Article No: 64
Basements have become the home's lower level
By: Carole McMichael
Currently, builders don't talk about basements. The "basement" of yesterday has become the "lower level" of today because buyers expect to get every last possible square inch of functional living space our of their home investment.
In light of this trend, Concrete Homes is doing a series to showcase some of the basement-building options that fit this concept. Part 1 will cover E-Maxx Systems, Superior Wall Systems, Insul-Deck Systems and Cemen-Tech's material handling.
Tammy Williams, marketing manager for E-Maxx, said its system was developed as an alternative to insulating concrete forms, and is still a very new concept that meets in the middle between ICFs and poured-in-place.
E-Maxx gets dimensions from the builder in linear feet, the height and type and size of the foundation. They do a layout and make the E-Panels, E-Studs and E-Corners. Then, they are delivered to the jobsite and installed by the poured wall contractor. (It can't be used with masonry.) The system provides the EPS insulation, EPS studs and corners. The contractors use their preferred aluminum or steel-ply forms.
"With E-Maxx," Williams said, "the insulation can be on the interior or exterior, or both. Typically, people have chosen to put their insulation just on the interior. In the basement, when back-filled gravel covers the wall, exterior insulation would be wasted. You would be spending money on insulation and studs that you are not using. It all depends on the R-value you want or what the code requires. The heating costs are actually lower in the lower level, because it maintains a constant temperature being underground. When the concrete forms are removed, you have studs imbedded on the interior surface, so nobody has to do interior wood-framing."
The system is installed at the same time the crew installs the removable forms for the pour; so there is no extra process.
According to Williams, the product has sparked so much interest with poured-in-place contractors because they can do the same thing as an ICF does for anywhere from a half to a third of the cost and add only an hour to an hour and a half to the job.
Superior Walls offers a different option for building foundations. Superior manufactures precast, reinforced concrete insulated panels to custom wall dimensions. Besides the concrete face shell and Dow insulation, the wall system includes concrete studs that create "smart cavities" that allow space for added insulation.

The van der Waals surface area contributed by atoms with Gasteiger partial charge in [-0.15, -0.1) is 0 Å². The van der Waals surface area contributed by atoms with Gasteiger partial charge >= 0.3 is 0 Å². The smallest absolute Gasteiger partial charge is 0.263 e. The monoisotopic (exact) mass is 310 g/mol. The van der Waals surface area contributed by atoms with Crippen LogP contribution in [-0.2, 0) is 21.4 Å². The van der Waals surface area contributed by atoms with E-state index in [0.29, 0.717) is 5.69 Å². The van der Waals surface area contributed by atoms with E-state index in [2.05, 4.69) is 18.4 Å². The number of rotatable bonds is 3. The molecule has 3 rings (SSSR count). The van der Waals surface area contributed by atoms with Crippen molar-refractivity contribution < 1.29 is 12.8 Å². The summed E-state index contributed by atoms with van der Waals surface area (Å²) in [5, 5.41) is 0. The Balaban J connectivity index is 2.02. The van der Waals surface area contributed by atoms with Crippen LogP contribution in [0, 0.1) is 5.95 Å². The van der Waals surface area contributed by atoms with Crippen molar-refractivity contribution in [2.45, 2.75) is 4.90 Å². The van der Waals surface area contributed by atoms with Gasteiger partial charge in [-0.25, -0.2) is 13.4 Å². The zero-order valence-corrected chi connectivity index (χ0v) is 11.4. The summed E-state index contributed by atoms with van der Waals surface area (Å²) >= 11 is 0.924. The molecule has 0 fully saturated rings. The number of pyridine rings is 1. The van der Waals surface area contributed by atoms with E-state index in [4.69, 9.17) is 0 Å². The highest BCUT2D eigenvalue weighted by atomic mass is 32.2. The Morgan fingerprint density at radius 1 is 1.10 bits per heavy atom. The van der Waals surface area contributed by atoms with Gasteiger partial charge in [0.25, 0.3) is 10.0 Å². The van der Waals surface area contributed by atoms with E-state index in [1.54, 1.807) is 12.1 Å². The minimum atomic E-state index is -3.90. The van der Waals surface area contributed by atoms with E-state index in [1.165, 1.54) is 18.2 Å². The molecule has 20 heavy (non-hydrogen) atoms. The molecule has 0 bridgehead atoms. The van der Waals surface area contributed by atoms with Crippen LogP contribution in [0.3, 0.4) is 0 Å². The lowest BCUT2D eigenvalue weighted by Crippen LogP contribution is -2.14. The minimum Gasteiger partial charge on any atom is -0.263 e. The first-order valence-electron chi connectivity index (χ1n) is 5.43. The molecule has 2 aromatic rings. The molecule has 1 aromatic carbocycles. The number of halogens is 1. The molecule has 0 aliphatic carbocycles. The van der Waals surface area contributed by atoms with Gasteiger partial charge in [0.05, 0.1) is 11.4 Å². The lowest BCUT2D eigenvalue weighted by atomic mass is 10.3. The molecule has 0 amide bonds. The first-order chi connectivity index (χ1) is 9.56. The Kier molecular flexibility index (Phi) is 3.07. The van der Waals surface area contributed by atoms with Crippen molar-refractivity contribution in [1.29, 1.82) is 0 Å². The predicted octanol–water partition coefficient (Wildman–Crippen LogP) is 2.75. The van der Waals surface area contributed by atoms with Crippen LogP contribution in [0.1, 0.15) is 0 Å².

"The walls are delivered on a flat bed truck," said Aaron Schoeneberger, Superior Walls' marketing director, "and set in place with a crane. The corners are saddle bolted together, and the panels are sealed with a urethane sealer (that forms a flexible expansion joint). The footers are built into the system so there is no traditional poured footer; rather, the wall system rides on clean crushed stone."
The wall system and the first-floor decking is poured before the lower level slab is poured. (Flat work is subcontracted.) Because that makes a box, you have significant structural integrity. Once the concrete is cured, the interior is ready to be finished because either wood nailers or galvanized furring strips are already attached to the wall. There are also pre-engineered holes formed in the studs for plumbing and wiring.
The walls can be installed at the rate of 200 linear foot in a half a day or less, saving on labor. All product is installed by Superior Walls-certified installers, so contractors don't have to train a crew in a new system. Regional distributors, who manufacture the systems, either own or hire the trucks and cranes, relieving the contractor of having to handle that operation. Because the system is precast, builders can avoid complications from pouring onsite in too cold a temperature and expect a consistently true and plumb product.
Another advantage, according to Schoeneberger, is the great flexibility in design. For example, it is easy to handle load-bearing variations at the time of manufacturing by adding studs. The cost is comparable to poured in place market.
Like E-Maxx, Superior Walls can be used in building the entire concrete house, not just the basement
Insul-Deck has a strong presence in Europe in commercial construction, according to Mike Napier, engineer at Insul-Deck LLC, but has focused on the residential market for joisted concrete floors and roofs in the United States. It is a stay-in-place ICF, molded with metal inserts and pre-cut to order so there is no waste. Builders can request specific insulation and beam depth. R-value ranges from R-10 to R-25.